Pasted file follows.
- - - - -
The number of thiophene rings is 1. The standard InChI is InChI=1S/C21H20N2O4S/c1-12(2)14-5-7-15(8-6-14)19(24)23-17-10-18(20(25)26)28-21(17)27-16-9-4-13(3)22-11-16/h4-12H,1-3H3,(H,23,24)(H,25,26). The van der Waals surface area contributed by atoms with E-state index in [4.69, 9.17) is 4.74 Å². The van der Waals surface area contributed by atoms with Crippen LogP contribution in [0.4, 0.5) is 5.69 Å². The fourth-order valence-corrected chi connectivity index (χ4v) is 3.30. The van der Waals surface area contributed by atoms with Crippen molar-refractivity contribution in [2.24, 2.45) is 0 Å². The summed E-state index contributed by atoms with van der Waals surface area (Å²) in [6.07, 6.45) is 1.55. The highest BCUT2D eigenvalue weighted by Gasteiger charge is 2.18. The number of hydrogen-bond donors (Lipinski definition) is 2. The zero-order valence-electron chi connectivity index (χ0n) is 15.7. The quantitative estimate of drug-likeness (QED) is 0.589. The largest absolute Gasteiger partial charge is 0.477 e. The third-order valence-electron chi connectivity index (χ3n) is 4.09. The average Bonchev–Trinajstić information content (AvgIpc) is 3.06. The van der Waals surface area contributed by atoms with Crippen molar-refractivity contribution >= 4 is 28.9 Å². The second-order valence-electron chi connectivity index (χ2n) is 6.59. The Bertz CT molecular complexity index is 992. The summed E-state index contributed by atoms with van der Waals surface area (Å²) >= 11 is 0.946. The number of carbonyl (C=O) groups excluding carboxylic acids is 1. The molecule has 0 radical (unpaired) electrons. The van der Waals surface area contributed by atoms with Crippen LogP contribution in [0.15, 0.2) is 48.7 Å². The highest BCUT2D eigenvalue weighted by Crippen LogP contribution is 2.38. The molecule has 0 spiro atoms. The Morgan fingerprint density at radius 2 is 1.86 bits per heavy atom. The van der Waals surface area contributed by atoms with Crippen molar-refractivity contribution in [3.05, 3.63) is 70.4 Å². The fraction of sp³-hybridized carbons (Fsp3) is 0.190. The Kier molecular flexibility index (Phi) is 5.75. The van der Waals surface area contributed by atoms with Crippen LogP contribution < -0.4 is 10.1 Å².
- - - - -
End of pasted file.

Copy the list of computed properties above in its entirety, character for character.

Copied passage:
The number of thiophene rings is 1. The standard InChI is InChI=1S/C21H20N2O4S/c1-12(2)14-5-7-15(8-6-14)19(24)23-17-10-18(20(25)26)28-21(17)27-16-9-4-13(3)22-11-16/h4-12H,1-3H3,(H,23,24)(H,25,26). The van der Waals surface area contributed by atoms with E-state index in [4.69, 9.17) is 4.74 Å². The van der Waals surface area contributed by atoms with Crippen LogP contribution in [0.4, 0.5) is 5.69 Å². The fourth-order valence-corrected chi connectivity index (χ4v) is 3.30. The van der Waals surface area contributed by atoms with Crippen molar-refractivity contribution in [2.24, 2.45) is 0 Å². The summed E-state index contributed by atoms with van der Waals surface area (Å²) in [6.07, 6.45) is 1.55. The highest BCUT2D eigenvalue weighted by Gasteiger charge is 2.18. The number of hydrogen-bond donors (Lipinski definition) is 2. The zero-order valence-electron chi connectivity index (χ0n) is 15.7. The quantitative estimate of drug-likeness (QED) is 0.589. The largest absolute Gasteiger partial charge is 0.477 e. The third-order valence-electron chi connectivity index (χ3n) is 4.09. The average Bonchev–Trinajstić information content (AvgIpc) is 3.06. The van der Waals surface area contributed by atoms with Crippen molar-refractivity contribution >= 4 is 28.9 Å². The second-order valence-electron chi connectivity index (χ2n) is 6.59. The Bertz CT molecular complexity index is 992. The summed E-state index contributed by atoms with van der Waals surface area (Å²) >= 11 is 0.946. The number of carbonyl (C=O) groups excluding carboxylic acids is 1. The molecule has 0 radical (unpaired) electrons. The van der Waals surface area contributed by atoms with Crippen LogP contribution in [0.15, 0.2) is 48.7 Å². The highest BCUT2D eigenvalue weighted by Crippen LogP contribution is 2.38. The molecule has 0 spiro atoms. The Morgan fingerprint density at radius 2 is 1.86 bits per heavy atom. The van der Waals surface area contributed by atoms with Crippen molar-refractivity contribution in [3.05, 3.63) is 70.4 Å². The fraction of sp³-hybridized carbons (Fsp3) is 0.190. The Kier molecular flexibility index (Phi) is 5.75. The van der Waals surface area contributed by atoms with Crippen LogP contribution < -0.4 is 10.1 Å².